When Mount St. Helens erupted
in the spring of 1980, I made much of it,
telling my first-grade classmates in Minnesota
how close we’d lived to that mountain —
not true at all, but I needed something
to secure myself as something other than
the new kid, having gone through days and days
of crying over math worksheets, how many pennies
to buy a whistle, how many pink erasers for a quarter?
Anyway, the drama of a disaster was useful
in crafting my new persona at age 7,
and also, I dabbled in meanness, one time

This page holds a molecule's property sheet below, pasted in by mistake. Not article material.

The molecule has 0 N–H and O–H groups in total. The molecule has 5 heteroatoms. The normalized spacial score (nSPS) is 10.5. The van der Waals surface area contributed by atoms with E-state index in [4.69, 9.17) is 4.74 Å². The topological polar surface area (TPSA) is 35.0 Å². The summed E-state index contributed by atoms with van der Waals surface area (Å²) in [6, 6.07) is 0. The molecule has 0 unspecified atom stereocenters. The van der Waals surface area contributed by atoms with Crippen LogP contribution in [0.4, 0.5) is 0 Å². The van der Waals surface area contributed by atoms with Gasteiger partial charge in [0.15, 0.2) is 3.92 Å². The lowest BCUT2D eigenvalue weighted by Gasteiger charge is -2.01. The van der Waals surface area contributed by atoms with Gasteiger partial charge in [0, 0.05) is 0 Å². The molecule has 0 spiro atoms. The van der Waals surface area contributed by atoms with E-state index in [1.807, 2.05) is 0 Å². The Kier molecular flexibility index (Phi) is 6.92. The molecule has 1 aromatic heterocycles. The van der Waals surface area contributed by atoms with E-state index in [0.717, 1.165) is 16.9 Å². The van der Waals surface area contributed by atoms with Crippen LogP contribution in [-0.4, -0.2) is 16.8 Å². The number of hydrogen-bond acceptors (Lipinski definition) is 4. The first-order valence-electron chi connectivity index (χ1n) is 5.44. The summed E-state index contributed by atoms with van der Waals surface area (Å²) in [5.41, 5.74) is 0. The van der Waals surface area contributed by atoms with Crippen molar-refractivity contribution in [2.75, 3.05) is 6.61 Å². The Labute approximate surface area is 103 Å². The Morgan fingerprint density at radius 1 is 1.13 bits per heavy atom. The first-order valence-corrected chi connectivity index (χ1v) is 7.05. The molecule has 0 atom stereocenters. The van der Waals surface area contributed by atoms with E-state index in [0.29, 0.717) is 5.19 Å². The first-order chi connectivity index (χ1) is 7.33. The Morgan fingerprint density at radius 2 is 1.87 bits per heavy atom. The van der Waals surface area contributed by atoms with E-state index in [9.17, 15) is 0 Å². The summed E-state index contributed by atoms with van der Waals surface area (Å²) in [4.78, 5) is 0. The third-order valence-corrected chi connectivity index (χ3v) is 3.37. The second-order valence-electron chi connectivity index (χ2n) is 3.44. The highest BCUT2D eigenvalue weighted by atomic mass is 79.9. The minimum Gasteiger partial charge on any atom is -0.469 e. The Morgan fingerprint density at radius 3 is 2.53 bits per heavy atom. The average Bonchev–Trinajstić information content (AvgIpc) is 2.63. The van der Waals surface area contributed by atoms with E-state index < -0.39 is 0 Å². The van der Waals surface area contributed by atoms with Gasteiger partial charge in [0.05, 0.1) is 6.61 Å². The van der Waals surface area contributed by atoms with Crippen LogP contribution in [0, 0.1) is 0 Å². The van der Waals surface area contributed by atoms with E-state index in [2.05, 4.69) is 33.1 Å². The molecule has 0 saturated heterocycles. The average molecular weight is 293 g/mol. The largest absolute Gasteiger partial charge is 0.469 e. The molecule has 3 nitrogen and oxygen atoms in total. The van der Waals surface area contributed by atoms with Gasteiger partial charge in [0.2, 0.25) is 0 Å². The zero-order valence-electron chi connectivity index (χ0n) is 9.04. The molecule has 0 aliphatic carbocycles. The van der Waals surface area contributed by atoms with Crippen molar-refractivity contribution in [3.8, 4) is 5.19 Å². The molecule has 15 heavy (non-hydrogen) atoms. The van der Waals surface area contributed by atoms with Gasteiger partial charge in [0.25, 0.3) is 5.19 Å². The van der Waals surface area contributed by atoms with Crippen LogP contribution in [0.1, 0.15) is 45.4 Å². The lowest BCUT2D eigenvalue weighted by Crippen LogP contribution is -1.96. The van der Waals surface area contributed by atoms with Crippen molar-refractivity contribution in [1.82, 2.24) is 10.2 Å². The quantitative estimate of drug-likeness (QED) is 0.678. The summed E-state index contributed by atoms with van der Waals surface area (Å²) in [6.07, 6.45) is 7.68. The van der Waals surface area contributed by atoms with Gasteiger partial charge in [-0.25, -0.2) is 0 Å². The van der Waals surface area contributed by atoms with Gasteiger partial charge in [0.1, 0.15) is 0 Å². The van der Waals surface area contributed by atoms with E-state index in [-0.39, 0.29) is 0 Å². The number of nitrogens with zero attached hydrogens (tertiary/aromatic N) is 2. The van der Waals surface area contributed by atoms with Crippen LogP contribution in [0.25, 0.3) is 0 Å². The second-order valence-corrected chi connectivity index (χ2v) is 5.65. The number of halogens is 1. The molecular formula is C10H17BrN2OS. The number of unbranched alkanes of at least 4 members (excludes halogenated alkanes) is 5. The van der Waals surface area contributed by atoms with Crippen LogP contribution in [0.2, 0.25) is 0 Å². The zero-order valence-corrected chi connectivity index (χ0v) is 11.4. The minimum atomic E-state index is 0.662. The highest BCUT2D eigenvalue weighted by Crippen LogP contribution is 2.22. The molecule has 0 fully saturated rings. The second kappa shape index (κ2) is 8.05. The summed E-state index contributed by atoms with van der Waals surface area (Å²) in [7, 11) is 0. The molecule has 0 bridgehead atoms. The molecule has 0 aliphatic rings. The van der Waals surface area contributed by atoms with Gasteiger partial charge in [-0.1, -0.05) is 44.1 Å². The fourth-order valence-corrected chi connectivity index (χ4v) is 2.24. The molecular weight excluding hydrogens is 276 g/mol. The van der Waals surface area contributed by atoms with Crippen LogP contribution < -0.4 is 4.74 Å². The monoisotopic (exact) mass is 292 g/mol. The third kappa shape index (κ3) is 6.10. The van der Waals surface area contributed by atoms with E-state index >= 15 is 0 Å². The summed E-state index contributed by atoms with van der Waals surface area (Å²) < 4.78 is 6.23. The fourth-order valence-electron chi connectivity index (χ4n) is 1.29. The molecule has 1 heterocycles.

telling a boy who asked me how to spell electricity
that it was E-L-L-E-E-T-T-T-R-I-C-I-T-T-Y,
causing (once he realized) a disastrous fury
of erasing on that cheap paper they gave us.
One thing I can’t remember is if it was him or me
who drew Mount St. Helens, a better-than-stick-figure
man falling off the top; probably there was lava, too.
12 (to be explained)